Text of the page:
Ketostix: What Are Ketostix And How Do I Use Them?
If you’ve been reading up on keto dieting for a while, you’ve no doubt come across people talking about Ketostix (sometimes improperly spelled as ketosticks or keto sticks). What are ketostix? Why do you need them? We answer all that and more in our complete guide to Ketostix and ketone urinalysis testing. What are Ketostix? Simply put, Ketostix are small, thin plastic strips with a small reagent area on them. When Ketostix are dipped in urine (or passed through a stream of urine), the reagent area changes color to indicate the amount of ketones that are present in your urine. This is an important indicator for those on ketogenic diets because it lets us know that our body has adapted to ketosis and we are doing the diet right. Do I need to buy Ketostix? Yes and no. Ketostix serve two very important functions for ketogenic dieters: Troubleshooting: Beginners find Ketostix useful because it is an indicator that they are doing the ketogenic diet correctly and have indeed limited their carbohydrate consumption sufficiently to force the body into ketosis, thereby starting the process of burning fat for energy instead of carbohydrates. More advanced keto dieters use the strips to help figure out exactly how many carbohydrates they can eat before they are kicked out of ketosis. It can also help determine how different foods affect one’s ability to stay in ketosis. For example, some people’s bodies can handle sugar alcohols without having trouble staying in ketosis, and Ketostix can help diagnose this. Psychological Motivation: Quite simply, it feels great seeing Ketostix turn purple. It’s a little bit of positive reinforcement that those of us on keto diets sometimes require to keep us motivated. It might seem stupid to some, but committing to a ketogenic diet is no Continue reading >>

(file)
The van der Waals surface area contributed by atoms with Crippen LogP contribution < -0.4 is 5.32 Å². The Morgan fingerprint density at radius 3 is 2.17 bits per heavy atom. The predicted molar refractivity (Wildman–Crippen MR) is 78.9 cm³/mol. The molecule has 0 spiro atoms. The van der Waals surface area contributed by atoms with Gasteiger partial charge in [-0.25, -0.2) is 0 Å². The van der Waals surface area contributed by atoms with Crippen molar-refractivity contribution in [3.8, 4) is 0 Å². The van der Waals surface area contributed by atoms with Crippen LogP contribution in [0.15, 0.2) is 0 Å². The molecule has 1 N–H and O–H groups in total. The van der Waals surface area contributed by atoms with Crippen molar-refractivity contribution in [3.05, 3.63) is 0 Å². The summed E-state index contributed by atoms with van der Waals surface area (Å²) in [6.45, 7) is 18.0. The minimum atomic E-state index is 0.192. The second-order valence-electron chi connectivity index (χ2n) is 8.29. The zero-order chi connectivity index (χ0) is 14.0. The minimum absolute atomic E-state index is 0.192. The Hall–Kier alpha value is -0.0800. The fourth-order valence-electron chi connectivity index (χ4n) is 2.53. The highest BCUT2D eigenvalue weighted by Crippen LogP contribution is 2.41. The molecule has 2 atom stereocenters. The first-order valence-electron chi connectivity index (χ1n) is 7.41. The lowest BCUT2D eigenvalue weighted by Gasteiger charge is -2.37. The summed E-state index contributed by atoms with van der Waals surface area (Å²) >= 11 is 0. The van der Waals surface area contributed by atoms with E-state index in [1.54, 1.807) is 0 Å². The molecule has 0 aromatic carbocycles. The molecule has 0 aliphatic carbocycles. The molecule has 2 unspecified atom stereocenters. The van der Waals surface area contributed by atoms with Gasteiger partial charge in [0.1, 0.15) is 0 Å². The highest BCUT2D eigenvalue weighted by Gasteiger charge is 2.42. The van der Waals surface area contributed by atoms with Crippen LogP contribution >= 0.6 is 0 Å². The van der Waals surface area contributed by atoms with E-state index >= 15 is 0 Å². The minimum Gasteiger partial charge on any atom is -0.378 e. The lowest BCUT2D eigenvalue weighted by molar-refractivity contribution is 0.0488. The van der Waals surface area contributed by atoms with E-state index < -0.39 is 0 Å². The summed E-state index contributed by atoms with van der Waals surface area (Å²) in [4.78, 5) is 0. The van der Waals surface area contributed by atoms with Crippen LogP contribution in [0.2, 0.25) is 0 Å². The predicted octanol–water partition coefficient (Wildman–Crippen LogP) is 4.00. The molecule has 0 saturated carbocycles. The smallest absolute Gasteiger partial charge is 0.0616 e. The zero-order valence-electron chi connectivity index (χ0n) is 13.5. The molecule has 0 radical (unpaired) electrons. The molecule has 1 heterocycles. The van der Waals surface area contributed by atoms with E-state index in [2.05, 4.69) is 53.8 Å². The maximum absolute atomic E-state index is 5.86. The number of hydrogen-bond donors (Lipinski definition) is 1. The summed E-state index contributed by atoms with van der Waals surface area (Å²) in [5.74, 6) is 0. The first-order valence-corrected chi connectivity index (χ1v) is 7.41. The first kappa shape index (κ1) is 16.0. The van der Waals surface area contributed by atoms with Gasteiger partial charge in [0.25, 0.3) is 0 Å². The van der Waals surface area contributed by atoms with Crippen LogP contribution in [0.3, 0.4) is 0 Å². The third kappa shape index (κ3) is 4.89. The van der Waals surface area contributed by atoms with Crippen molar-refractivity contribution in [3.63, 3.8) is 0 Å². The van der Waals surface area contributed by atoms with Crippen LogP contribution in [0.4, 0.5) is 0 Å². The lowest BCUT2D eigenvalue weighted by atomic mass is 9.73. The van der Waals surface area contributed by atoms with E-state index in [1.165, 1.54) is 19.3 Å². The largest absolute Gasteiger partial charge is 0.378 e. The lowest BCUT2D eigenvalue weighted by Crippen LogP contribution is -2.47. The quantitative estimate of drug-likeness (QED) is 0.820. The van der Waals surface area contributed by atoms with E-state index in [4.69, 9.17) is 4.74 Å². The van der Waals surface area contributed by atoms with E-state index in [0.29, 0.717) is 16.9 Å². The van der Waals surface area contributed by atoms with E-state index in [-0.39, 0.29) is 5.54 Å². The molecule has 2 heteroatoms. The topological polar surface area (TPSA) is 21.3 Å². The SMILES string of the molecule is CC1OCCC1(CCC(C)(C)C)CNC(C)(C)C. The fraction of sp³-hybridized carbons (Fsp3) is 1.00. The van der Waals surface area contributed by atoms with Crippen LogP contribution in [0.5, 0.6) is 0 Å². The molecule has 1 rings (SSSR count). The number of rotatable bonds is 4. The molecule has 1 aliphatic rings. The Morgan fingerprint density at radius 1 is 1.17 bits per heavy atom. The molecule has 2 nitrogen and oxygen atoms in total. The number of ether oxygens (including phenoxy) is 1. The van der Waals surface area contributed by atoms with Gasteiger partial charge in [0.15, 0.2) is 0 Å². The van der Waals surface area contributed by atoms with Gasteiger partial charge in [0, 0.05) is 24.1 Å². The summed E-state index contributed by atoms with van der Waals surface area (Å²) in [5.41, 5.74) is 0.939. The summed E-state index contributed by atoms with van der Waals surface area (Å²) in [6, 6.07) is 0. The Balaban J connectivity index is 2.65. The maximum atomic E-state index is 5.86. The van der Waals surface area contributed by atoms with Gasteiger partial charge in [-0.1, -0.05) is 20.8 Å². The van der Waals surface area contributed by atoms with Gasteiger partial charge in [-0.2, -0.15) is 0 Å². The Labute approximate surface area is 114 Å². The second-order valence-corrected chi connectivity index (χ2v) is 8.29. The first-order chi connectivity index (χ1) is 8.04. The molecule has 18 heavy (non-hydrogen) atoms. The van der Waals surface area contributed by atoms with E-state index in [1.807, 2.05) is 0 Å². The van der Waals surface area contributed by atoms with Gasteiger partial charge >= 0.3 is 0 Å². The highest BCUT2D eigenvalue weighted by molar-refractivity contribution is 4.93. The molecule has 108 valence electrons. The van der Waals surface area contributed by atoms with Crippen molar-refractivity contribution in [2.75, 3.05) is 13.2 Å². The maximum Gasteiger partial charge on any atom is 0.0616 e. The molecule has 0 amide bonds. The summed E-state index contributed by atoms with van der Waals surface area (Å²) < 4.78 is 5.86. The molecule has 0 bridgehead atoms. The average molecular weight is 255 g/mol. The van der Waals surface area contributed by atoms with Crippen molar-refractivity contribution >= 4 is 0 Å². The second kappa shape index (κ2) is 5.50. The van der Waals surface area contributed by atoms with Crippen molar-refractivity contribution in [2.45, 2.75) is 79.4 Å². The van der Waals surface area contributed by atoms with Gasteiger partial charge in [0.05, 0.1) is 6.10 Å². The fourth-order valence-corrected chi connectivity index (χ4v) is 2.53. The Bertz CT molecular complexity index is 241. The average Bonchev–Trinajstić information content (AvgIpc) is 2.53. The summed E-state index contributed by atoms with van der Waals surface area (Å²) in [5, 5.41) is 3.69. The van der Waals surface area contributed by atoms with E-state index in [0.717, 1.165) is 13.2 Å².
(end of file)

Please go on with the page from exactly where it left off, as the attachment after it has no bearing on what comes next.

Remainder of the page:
What Are The Optimal Ketone Levels For A Ketogenic Diet?